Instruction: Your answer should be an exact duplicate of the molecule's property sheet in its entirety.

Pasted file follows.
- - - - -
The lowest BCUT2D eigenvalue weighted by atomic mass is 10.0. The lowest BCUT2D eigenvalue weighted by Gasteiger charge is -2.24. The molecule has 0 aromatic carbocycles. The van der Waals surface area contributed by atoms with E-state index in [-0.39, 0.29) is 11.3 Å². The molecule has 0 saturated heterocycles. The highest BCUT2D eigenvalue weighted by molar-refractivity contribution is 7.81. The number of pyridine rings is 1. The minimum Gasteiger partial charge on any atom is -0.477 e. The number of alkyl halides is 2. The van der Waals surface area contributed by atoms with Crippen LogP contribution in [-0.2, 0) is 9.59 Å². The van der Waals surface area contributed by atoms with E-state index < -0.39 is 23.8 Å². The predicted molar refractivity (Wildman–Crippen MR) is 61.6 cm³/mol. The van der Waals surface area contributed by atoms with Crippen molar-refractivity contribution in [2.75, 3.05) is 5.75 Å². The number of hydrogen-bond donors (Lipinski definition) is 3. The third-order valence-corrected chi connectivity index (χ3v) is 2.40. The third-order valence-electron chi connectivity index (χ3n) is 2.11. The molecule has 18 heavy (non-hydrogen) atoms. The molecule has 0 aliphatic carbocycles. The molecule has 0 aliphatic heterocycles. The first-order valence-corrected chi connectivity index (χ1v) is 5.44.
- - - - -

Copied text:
The lowest BCUT2D eigenvalue weighted by atomic mass is 10.0. The lowest BCUT2D eigenvalue weighted by Gasteiger charge is -2.24. The molecule has 0 aromatic carbocycles. The van der Waals surface area contributed by atoms with E-state index in [-0.39, 0.29) is 11.3 Å². The molecule has 0 saturated heterocycles. The highest BCUT2D eigenvalue weighted by molar-refractivity contribution is 7.81. The number of pyridine rings is 1. The minimum Gasteiger partial charge on any atom is -0.477 e. The number of alkyl halides is 2. The van der Waals surface area contributed by atoms with Crippen LogP contribution in [-0.2, 0) is 9.59 Å². The van der Waals surface area contributed by atoms with E-state index < -0.39 is 23.8 Å². The predicted molar refractivity (Wildman–Crippen MR) is 61.6 cm³/mol. The van der Waals surface area contributed by atoms with Crippen molar-refractivity contribution in [2.75, 3.05) is 5.75 Å². The number of hydrogen-bond donors (Lipinski definition) is 3. The third-order valence-corrected chi connectivity index (χ3v) is 2.40. The third-order valence-electron chi connectivity index (χ3n) is 2.11. The molecule has 18 heavy (non-hydrogen) atoms. The molecule has 0 aliphatic carbocycles. The molecule has 0 aliphatic heterocycles. The first-order valence-corrected chi connectivity index (χ1v) is 5.44.